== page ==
The Malta Independent 3 June 2020, Wednesday

Then and Now: St. Paul’s Bay – from fishing village to most populous locality in Malta

Monday, 16 September 2019, 09:33 Last update: about 10 months ago

St. Paul's Bay gets its name from the shipwreck of St. Paul as documented in the Acts of the Apostles, which is believed to have happened on St. Paul's Islands close to the locality.

Archaeological remains in and around the locality have been found, and remains of a Roman road, baths and beehives in Xemxija indicate that the locality played an important role in Roman Malta. 

By the late Middle Ages the locality had however been abandoned due to corsair raids, and upon arrival, the Knights of St. John erected a number of fortifications. The first was Wignacourt Tower in 1610, which still stands today and is the oldest surviving watchtower in the country, which was then followed by Qawra Tower in 1638.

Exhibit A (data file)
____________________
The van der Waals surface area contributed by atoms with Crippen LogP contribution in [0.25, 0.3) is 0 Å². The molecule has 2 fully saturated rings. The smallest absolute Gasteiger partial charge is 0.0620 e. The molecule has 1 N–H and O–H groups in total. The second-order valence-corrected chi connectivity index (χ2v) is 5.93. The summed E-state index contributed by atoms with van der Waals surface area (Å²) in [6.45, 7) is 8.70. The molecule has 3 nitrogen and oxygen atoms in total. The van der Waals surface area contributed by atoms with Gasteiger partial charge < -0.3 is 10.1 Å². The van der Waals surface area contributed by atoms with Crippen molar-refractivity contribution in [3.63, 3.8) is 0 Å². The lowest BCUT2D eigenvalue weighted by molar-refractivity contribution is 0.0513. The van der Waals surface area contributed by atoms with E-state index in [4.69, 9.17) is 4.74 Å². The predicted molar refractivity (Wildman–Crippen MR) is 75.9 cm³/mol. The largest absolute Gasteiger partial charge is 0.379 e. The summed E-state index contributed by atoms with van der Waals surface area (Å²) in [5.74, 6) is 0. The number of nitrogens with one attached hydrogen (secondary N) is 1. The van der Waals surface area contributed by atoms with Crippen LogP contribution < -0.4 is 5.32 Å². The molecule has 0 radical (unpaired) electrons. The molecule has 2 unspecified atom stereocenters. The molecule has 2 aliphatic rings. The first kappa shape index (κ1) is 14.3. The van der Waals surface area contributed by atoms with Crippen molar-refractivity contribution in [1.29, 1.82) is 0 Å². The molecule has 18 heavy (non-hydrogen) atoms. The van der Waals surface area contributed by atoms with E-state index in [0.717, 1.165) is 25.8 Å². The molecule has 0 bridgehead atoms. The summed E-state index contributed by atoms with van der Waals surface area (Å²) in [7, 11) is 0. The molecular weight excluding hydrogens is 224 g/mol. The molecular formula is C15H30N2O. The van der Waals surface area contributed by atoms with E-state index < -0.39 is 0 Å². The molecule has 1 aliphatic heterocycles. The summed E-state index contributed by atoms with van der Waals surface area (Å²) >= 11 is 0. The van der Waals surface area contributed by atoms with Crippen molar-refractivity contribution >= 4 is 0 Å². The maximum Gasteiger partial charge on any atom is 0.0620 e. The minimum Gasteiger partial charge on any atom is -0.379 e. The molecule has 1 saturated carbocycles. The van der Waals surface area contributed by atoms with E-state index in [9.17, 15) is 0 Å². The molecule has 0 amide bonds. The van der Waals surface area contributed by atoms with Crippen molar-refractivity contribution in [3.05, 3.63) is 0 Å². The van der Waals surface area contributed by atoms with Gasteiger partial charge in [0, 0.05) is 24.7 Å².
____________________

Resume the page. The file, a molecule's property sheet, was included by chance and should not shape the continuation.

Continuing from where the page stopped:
An array of other fortifications were built, however only Arrias Battery - which now houses a restaurant - survives today.  The locality remained a quiet fishing village, with activities centred on the Veccja fishing port, to the point that the 1901 census shows only 185 residents in the locality.

Nowadays that could not be further from the truth however, with latest statistics estimating a population of 29,097 people - making St. Paul's Bay the island's most populous locality.  It is also estimated that in the summer period, the population of the locality increases to 60,000 people after factoring in the amount of tourists staying at the multitude of hotels that have opened up in the locality.

Modern photos by Alenka Falzon. Older photos circa 1905 from The Malta Independent's archive.

View from Veccja



St Paul's Bay

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